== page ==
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This weekend we’re watching: 21st Century Politics – The Tragic Comedy now showing worldwide 

This weekend we’re watching: 21st Century Politics – The Tragic Comedy now showing worldwide 
'Black Mirror' (Image Endemol Shine UK)

This weekend we’re turning a watchful eye towards a dystopian satire which warns how right-wing populists deceive the masses using smoke and mirrors, but especially mirrors.

On Monday 22 June, Brazilian President Jair Bolsonaro was ordered by a judge to wear a face mask or receive a R6,500 fine every day he does not wear it.

On Tuesday 23 June, after years of ducking and diving, and being “poisoned” on the beaches of Cuba, former president Jacob Zuma is blaming and criticising the courts for delaying his case of fraud, corruption and racketeering to September.

On Wednesday 24 June, Kosovo’s president, Hashim Thaci was indicted on 10 counts of war crimes and accused of “being criminally responsible for nearly 100 murders”.

On Thursday 25 June, Russians began voting on whether President Vladimir Putin will be allowed to serve as president until 2036, and it is expected this reform will pass.

Today is Friday 26 June: what fun presidents around the world are up to today? What is going on? How is this real life?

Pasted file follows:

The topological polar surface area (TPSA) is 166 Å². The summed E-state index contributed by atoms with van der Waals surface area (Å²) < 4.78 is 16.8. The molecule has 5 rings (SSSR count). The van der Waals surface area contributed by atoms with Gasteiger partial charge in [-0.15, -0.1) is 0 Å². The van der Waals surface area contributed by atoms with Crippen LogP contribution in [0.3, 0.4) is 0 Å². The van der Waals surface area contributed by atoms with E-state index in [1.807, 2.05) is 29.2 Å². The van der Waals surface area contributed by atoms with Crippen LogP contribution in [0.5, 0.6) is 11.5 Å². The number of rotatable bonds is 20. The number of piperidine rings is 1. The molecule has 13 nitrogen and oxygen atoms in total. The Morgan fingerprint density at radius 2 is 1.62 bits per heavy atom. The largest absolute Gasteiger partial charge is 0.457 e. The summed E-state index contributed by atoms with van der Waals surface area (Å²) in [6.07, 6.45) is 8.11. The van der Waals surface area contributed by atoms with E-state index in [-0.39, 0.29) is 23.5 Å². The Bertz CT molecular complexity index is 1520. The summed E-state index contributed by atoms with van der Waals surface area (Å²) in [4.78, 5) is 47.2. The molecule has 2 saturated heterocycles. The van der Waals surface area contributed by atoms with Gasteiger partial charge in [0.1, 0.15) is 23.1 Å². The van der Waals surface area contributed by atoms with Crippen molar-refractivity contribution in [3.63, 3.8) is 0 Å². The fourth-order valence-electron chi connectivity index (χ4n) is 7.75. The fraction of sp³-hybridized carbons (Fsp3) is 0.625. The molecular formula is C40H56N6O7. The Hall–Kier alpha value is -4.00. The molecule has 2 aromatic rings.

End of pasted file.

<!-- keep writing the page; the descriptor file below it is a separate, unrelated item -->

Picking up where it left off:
This weekend we’re turning a circumspect eye towards an episode of Black Mirror, a sort of visionary satire which warns how demagogues deceive countries using smoke and mirrors, but especially the mirrors.

The Waldo Moment

Black Mirror is The Twilight Zone of the modern age. It’s a dystopian science fiction anthology series which explores the unexpected consequences of emerging technologies in expertly made standalone episodes which range from 40–90 minutes. The series is fun to watch for the whole family, assuming your whole family is thick-skinned and over the age of 18. To be clear, this will give your children nightmares. It’s creepy and cynical to the core; but it’s also edgy, experimental, insightful and satirically brilliant.

When directors are criticised for the dark nature of their work, they have often responded with reference to the two way mirror of art – how creatives merely hold a mirror up to society, who are not always pleased with their reflection.